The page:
PGA Tour Rank and File
The Tour's bottom-feeders, desperate to finish exempt in the top 125 or
conditionally exempt in the top 150, feasted on the Fall Series. In the end, a
record 99 players won more than $1 million.
In May he ended any controversy over his split with coach and crony Rick Smith
by winning the players Championship. But that wasn't as sweet as his Labor Day
stare down of Tiger Woods at the Deutsche Bank Championship, which validated
the FedEx Cup playoffs.
The spirited yet gracious north-of-the-border fans were the definition of
sportsmanship during the Presidents Cup at Royal Montreal. even U.S. partisans
secretly cheered when Mike Weir saved face for the host country with his fine
play, especially his singles win over Woods.
A million things could've gone wrong with the inaugural series, but nothing
did. There were four fantastic winners: Steve Stricker's Cinderella story at
Westchester, Mickelson's squeaker over Tiger in Boston, Woods turning on the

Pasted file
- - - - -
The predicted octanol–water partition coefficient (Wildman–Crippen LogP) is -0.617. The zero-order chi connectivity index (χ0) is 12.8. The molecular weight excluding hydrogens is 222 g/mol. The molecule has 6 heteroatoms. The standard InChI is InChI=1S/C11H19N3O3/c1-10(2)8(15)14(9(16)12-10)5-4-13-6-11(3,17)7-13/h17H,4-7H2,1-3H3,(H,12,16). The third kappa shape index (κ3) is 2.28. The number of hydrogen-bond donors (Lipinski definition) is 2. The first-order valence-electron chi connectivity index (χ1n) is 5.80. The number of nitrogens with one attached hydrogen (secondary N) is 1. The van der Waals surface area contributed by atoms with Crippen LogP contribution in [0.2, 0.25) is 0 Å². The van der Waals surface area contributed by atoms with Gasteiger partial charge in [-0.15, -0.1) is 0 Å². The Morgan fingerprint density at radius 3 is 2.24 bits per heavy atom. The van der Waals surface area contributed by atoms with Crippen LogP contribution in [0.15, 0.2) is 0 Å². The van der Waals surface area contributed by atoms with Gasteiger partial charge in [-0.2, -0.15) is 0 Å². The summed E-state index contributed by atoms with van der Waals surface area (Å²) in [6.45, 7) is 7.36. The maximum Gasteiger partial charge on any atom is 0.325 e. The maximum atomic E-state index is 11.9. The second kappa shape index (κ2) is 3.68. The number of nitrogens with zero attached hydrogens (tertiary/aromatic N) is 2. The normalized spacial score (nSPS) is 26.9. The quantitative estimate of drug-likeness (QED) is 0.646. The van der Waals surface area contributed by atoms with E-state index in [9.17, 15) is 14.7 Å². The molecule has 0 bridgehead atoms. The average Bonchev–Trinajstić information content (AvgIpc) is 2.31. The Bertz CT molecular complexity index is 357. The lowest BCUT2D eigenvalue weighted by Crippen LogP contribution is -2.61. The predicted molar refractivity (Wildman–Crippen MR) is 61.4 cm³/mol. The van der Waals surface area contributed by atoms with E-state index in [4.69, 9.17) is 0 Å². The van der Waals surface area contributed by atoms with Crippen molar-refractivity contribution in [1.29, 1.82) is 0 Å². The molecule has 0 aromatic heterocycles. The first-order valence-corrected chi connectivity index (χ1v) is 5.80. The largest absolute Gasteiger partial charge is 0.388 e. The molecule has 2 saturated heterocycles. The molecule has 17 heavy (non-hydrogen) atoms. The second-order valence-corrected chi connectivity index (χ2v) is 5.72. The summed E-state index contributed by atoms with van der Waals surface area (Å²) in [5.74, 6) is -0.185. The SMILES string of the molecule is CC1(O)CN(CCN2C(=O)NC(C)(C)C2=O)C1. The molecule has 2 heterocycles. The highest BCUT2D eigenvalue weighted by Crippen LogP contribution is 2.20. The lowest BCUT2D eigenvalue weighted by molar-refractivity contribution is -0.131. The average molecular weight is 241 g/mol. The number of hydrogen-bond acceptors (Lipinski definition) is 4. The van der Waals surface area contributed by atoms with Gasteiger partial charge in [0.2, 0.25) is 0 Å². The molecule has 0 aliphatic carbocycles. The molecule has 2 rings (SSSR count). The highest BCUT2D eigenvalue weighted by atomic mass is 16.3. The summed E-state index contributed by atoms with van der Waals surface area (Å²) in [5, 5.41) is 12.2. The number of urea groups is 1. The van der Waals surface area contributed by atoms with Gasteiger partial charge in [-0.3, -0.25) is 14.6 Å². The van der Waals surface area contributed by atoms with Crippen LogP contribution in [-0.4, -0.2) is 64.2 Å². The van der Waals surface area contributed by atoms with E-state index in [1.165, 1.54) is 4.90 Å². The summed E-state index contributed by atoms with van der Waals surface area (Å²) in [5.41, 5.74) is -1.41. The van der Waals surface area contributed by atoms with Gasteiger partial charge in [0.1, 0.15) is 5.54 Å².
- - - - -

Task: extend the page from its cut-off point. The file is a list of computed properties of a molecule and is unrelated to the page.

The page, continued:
jets with a closing 63 in Chicago and then Tiger crushing the field in Atlanta.
Most important: The first FedEx Cup has Woods's name on it.
The Woodman blistered the field in Memphis and finished second to Tiger at the
PGA. But it was his pratfall into the drink during the Presidents Cup that
could've been a winner on America's Funniest Home Videos.
The Memory of an
The feel-good victory of the year belonged to EDS Byron Nelson Championship
winner Scott Verplank, a native of Dallas who, while growing up and then later
in his career, had been mentored by the legendary Lord Byron.
The so-called fifth major was moved from March to May, and while the weather
wasn't much better, the conditions at TPC Sawgrass were. The Stadium course
played firmer and faster.
The Jethro Bodine of the Tour was a first-time winner (Harbour Town) and smart
enough to stay in character. Asked if he'd spent time in the U.K. this year,
Boo replied, "No, sir, I was in Scotland."
Woods won six times (for a career total of 61), including a major ( PGA, 13
overall), and brilliantly bookended '07, starting the year by stretching his
Tour winning streak to seven and ending it with wins in Akron, at the PGA and
twice in the playoffs.
The seven stops after the FedEx Cup playoffs had some name winners, but
sponsors couldn't have been happy after their investments induced one top 10
player ( Phil Mickelson) to tee it up. Equally alarming was the dearth of
spectators and Golf Channel viewers (average rating for the first five events:
0.30), who must've thought they were watching the Nationwide tour.